The aviation industry is making deliberate efforts to address its environmental impact. Notable examples include reduction of aircraft fuel consumption through aircraft design (such as wingtips), operational efficiency (such as optimized routes) and wise energy and water use in manufacturing.
Materials and process science has been at the forefront of this effort as well. For example, carbon-fiber-reinforced polymer composites have made lighter airframe components possible, contributing to at least a 14% to 15% reduction in fuel consumption and thus carbon dioxide reduction. This is best demonstrated on the Boeing 787 airplane family. With the usage of composites exceeding 50% by weight, the Dreamliner is 20% to 25% more efficient than similar-sized airplanes and has saved 48 billion pounds of fuel since it entered service in 2011, compared to the airplane it replaces.
Likewise, scientific studies have shown that sustainable aviation fuels — such as those derived from jatropha plants, forestry and agricultural waste — reduce carbon dioxide emissions by up to 80% over their life cycle compared to conventional jet fuel.
But we materials and manufacturing engineers can do more.
By taking a broader view focusing on reductions not only in the air (weight and fuel) but also on the ground, we can find improvements along the whole life cycle, from sourcing and selection of materials for design, through manufacturing processes, to the end-of-life process and upcycling, when discarded objects or materials are used to create a product of a higher quality or value than the original.
The following four emerging materials and manufacturing sciences innovations are examples of that holistic approach.
Design for Environment
Design for Environment is a method to minimize or eliminate environmental impact of a product over the life cycle. Effective Design for Environment consistently maintains or improves product quality and cost while reducing environmental impact. Concepts such as Cradle to Cradle emphasize renewable resources and sustainable life cycles. Design chemistry approaches select environmentally benign or least-impactful materials and processes as part of product design.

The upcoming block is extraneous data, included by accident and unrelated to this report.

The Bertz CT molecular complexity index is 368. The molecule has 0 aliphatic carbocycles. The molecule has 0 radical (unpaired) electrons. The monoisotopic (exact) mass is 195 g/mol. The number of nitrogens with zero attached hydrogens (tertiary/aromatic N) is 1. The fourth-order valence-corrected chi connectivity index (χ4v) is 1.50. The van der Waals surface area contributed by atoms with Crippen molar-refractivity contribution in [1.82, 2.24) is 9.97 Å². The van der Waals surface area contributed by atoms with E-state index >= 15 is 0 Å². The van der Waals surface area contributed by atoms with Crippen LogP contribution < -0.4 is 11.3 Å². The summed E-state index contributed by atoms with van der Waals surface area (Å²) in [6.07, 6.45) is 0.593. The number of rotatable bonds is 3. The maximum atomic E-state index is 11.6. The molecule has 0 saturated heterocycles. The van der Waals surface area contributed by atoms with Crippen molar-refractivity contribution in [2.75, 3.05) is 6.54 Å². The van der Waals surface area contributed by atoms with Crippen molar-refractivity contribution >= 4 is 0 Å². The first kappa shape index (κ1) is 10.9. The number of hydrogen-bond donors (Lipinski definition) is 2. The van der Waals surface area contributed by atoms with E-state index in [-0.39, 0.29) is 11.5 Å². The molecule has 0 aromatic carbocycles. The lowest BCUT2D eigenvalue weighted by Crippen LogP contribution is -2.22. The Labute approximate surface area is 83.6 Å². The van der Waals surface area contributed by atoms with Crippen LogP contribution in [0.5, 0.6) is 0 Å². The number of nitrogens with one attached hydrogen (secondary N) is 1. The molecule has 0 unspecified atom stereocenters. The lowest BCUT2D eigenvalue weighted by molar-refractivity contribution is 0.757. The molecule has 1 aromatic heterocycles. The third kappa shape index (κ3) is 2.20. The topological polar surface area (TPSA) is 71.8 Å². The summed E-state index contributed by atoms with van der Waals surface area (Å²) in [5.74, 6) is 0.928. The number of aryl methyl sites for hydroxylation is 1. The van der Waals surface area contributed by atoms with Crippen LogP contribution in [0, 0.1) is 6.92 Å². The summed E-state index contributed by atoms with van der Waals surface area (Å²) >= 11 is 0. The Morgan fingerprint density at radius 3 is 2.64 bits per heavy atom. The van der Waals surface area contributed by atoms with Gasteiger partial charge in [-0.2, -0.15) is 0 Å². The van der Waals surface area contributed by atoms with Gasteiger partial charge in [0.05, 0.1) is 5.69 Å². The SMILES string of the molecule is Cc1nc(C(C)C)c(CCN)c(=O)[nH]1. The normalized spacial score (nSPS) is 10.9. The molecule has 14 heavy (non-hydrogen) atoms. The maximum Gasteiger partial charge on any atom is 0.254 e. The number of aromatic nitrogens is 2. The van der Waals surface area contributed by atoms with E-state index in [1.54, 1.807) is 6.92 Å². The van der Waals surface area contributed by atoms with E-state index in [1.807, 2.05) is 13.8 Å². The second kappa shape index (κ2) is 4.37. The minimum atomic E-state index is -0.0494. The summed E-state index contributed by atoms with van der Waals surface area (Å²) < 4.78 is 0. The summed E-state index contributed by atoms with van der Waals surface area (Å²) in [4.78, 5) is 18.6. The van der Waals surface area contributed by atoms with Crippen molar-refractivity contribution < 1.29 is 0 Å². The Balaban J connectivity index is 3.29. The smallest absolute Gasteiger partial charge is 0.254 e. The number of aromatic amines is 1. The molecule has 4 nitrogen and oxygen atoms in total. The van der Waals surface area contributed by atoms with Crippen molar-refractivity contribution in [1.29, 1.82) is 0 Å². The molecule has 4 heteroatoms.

Thermoset composites are heroes in terms of weight reduction — widely used across many platforms — and therefore fuel savings and carbon dioxide reduction throughout airplane service life. The technology does present some challenges, as such resins are normally made with petroleum products, the manufacturing process can be time consuming and energy intensive from production to curing, and landfilling has historically been the main disposal method for polymer composites.
However, significant progress has been made on the science and technology of recycling composites (both cured and uncured materials). For instance, a method for vaporizing and dissolving resin developed by an industry partner company, UK-based ELG Carbon Fibre Ltd., has made possible a groundbreaking, 2018 Boeing partnership to recycle excess aerospace-grade composite materials. This is reducing solid waste sent to the landfill by more than 1 million pounds a year from 11 Boeing manufacturing sites.
Likewise, reduction and reuse opportunities, such as layup pattern design and respooled material remnants, improve our buy-to-fly ratios and reduce material consumption.
Energy Savings from New Materials and Processes
The inherent reusability (via reprocessing or recycling) of thermoplastics reduces energy consumption needed for storing temperature-sensitive materials during production. In addition, various out-of-autoclave cure processes or alternative-energy-source processes are also being developed with promising early results. For example, MIT researchers recently developed a method that uses nanomaterial-enabled capillary pressure to produce aerospace-grade composites demonstrated at lab scale without autoclave, using only 1% of the energy currently required.
Disruptive Materials and Process Technologies
Finally, materials scientists are just now proving out the viability of experimental new concepts that could completely transform traditional practices, for instance, pulling carbon dioxide out of the atmosphere and converting it into high-value chemicals and materials that can be used for other purposes. Researchers have developed a nano-carbon dioxide harvester that uses water and sunlight to convert atmospheric carbon dioxide into methanol, which can be employed as an engine fuel, a solvent, an antifreeze agent and a diluent of ethanol. That could both reduce atmospheric carbon dioxide and gain some return on investment through product sales.
We have been developing innovative ways to remove paint from airplanes using lasers. Laser ablation occurs when material absorbs laser light and molecules are excited into the plasma state, thereby vaporizing the material. Laser depainting has several advantages over traditional chemical and media-blasting paint removal methods, while reducing over 90% of hazardous waste generated; eliminating ergonomic risk; and improving speed, quality and consistency.
Boeing and the aviation industry have made substantial progress, but we recognize there’s a lot more work to do.
Materials and manufacturing engineers are creating competitive advantages with mutually reinforcing environmental and economic benefits. The future looks even more promising. The early-career engineers and scientists who are increasingly taking a leading role in reshaping the climate sustainability movement will only grow the opportunities and scope to make the world better.
By Shanying Zeng, Boeing materials engineer
This article originally appeared in Innovation Quarterly; read more IQ here.